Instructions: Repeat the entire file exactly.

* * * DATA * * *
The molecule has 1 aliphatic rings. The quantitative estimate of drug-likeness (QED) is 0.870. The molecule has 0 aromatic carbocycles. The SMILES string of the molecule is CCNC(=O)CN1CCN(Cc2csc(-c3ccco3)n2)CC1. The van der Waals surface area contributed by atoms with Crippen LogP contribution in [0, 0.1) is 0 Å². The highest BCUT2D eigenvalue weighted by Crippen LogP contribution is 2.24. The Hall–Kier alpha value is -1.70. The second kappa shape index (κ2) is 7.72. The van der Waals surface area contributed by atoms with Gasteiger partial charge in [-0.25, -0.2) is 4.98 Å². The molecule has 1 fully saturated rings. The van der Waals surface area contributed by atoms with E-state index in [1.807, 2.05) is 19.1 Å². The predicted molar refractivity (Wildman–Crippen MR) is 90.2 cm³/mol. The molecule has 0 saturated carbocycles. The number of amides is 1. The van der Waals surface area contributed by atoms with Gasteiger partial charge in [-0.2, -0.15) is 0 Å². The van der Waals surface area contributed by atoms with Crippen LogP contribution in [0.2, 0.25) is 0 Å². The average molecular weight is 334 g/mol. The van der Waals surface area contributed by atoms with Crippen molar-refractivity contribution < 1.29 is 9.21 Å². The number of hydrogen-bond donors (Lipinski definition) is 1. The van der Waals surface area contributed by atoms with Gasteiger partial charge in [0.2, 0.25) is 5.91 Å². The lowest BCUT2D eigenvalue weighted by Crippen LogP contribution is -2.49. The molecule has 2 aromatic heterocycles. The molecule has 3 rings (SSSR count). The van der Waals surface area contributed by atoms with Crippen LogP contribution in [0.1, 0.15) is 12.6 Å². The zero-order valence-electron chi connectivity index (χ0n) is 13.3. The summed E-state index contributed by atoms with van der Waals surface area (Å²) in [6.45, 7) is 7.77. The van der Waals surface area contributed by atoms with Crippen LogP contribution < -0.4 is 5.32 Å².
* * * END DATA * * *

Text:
The molecule has 1 aliphatic rings. The quantitative estimate of drug-likeness (QED) is 0.870. The molecule has 0 aromatic carbocycles. The SMILES string of the molecule is CCNC(=O)CN1CCN(Cc2csc(-c3ccco3)n2)CC1. The van der Waals surface area contributed by atoms with Crippen LogP contribution in [0, 0.1) is 0 Å². The highest BCUT2D eigenvalue weighted by Crippen LogP contribution is 2.24. The Hall–Kier alpha value is -1.70. The second kappa shape index (κ2) is 7.72. The van der Waals surface area contributed by atoms with Gasteiger partial charge in [-0.25, -0.2) is 4.98 Å². The molecule has 1 fully saturated rings. The van der Waals surface area contributed by atoms with E-state index in [1.807, 2.05) is 19.1 Å². The predicted molar refractivity (Wildman–Crippen MR) is 90.2 cm³/mol. The molecule has 0 saturated carbocycles. The number of amides is 1. The van der Waals surface area contributed by atoms with Gasteiger partial charge in [-0.2, -0.15) is 0 Å². The van der Waals surface area contributed by atoms with Crippen LogP contribution in [0.2, 0.25) is 0 Å². The average molecular weight is 334 g/mol. The van der Waals surface area contributed by atoms with Crippen molar-refractivity contribution < 1.29 is 9.21 Å². The number of hydrogen-bond donors (Lipinski definition) is 1. The van der Waals surface area contributed by atoms with Gasteiger partial charge in [0.2, 0.25) is 5.91 Å². The lowest BCUT2D eigenvalue weighted by Crippen LogP contribution is -2.49. The molecule has 2 aromatic heterocycles. The molecule has 3 rings (SSSR count). The van der Waals surface area contributed by atoms with Crippen LogP contribution in [0.1, 0.15) is 12.6 Å². The zero-order valence-electron chi connectivity index (χ0n) is 13.3. The summed E-state index contributed by atoms with van der Waals surface area (Å²) in [6.45, 7) is 7.77. The van der Waals surface area contributed by atoms with Crippen LogP contribution < -0.4 is 5.32 Å².